I don't watch television for entertainment often - one reason
being that I can't stand commercials (especially during election
time when political ads constantly air). I also have to admit, I am
not much of a sports fanatic; although, I do always take time to
watch major sporting events, such as the Super Bowl - mostly
for the food, friends, and, ironically, the commercials.
As I observed this past weekend, the commercials during the
Super Bowl are "different." And according to the
Washington Post Sports Blog, many football fans, saddened that
their teams did not make it to this year's bowl, were kind of like
me, watching the game solely for its great commercials.
Although this year's spots were not as outstanding as those in
past years, there is one commercial that has caused lots of
chatter: the "It's Half Time
America" advertisement, starring Clint Eastwood. The commercial
is said by many media outlets such as the
San Francisco Chronicle to have "made Democrats' day," calling
the commercial "propaganda for President Obama" because Obama
bailed out the auto industry in 2008 with the hopes to keep the job
Eastwood, a Republican, recently told CNBC that he is upset
that people have misunderstood the commercial, and Chrysler is used
to show the American people that industries can stay afloat and be
restored during hard economic times.
So is this commercial supporting Obama? Yes, maybe…but that is
no cause for uproar because the commercial's message should be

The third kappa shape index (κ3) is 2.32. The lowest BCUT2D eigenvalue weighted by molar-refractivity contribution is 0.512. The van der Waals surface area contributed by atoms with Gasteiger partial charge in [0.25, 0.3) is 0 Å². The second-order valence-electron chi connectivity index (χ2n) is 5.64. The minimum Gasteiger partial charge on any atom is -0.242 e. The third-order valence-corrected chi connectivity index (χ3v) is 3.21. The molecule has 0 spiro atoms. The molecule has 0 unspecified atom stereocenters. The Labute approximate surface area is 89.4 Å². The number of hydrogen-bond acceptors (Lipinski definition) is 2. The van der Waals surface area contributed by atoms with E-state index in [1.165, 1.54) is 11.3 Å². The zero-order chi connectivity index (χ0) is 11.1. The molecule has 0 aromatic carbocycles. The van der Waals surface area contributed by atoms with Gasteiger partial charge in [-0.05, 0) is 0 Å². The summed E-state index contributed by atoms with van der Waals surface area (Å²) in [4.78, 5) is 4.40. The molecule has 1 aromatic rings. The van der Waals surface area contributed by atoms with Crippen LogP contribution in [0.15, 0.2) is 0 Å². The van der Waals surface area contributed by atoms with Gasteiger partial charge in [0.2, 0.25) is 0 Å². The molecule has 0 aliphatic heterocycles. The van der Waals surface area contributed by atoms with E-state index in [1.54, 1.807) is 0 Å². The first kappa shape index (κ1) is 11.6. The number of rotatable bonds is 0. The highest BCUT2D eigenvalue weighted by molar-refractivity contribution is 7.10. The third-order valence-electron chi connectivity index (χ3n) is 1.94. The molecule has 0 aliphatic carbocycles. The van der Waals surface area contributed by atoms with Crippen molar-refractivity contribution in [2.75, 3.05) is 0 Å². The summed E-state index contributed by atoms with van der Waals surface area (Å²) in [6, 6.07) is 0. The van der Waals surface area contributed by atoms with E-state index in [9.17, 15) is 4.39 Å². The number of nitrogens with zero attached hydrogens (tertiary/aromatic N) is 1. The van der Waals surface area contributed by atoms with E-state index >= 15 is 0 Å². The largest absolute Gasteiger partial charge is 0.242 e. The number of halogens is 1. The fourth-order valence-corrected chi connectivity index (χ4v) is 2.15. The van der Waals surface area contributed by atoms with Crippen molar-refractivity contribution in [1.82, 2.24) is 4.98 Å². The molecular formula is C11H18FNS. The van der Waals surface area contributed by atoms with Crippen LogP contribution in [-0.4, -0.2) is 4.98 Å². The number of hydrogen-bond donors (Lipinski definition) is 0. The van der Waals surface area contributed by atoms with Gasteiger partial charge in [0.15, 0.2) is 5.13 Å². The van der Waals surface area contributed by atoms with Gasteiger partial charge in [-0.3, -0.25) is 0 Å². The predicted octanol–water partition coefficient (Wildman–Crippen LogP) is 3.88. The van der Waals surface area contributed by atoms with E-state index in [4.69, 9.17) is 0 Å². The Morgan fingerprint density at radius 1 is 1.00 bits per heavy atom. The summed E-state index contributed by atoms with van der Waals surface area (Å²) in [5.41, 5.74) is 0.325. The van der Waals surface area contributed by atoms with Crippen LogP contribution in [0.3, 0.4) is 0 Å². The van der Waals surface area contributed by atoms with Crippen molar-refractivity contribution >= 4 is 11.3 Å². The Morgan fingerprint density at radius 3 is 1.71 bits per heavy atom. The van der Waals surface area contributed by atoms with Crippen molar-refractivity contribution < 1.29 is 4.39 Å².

shared by all politicians. Former reporter and editor with
the Chicago Tribune, and now writer for the Chicago News
Cooperative and the New York Times James Warren,
says it perfectly throughout the article "
Why Clint Eastwood's Chrysler Ad Was Pitch Perfect" stating,
"Political undertones aside, the commercial's message holds true:
Teamwork, community, and investing in American workers are a smart
So let's put the debate aside and take the positives from this
commercial. Whether you feel the ad is pro Obama or not, the
message still stands true and I think we can all agree that every
political candidate should exemplify and carry out teamwork,
community, and support for job growth.
On a lighter note, I am going to end this post with two of my
favorite commercials from Sunday (which star my two favorite things
that are typically not a cause for debate, food and dogs):
I'm Sexy and I Know it"
We Go, Rescue Dog"
By Lauren Michaels, Account Coordinator at Solomon McCown &